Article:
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Doublet, early 1620s, French, silk This extraordinary doublet is one of only two surviving examples of its type from the 1620s. The only other known doublet of this kind is in the collection of the Victoria and Albert Museum in London. Made of silk embellished with pinking and decorative slits, this doublet followed a fashion that existed barely five years. Pinking, or the intentional slashing of fabric, was a popular decorative technique used to reveal colorful linings, shirts, and chemises.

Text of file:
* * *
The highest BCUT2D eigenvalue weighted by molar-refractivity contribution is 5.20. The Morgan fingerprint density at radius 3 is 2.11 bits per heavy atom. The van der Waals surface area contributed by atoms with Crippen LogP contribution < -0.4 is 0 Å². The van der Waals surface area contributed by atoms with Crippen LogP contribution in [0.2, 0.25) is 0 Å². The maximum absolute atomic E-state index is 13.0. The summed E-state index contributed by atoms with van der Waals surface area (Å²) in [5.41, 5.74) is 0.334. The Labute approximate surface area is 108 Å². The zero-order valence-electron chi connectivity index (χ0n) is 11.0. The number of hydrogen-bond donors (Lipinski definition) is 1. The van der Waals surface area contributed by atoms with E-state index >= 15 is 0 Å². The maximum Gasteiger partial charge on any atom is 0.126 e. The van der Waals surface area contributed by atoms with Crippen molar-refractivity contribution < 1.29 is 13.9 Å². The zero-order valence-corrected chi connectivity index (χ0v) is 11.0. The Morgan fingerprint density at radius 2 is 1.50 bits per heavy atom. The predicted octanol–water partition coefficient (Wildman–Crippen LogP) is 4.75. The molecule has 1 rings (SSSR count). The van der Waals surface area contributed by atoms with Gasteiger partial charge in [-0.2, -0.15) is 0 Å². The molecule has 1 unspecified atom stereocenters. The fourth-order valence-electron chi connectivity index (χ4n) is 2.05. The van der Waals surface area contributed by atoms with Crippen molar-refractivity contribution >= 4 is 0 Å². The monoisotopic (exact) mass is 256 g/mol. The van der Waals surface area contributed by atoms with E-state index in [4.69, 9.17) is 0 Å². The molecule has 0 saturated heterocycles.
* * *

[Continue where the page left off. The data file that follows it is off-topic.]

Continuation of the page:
Wams of noble boy made in 1555 is now shown in © Kunsthistorische Museum Vienna
The garment has the shape of a dalmatica (a loose unbelted garment with full sleeves) with a narrow upper body, sleeves that narrow towards the lower edge, and a skirt that broadens towards the hem because of lateral inserts. Samite (incised silk) was the material used for both the plain blue and the patterned red of the hem and cuffs - dyed with indigo and madder (vegetable dyes). Mentioned in documents of both 1350 and 1246. Vienna Museum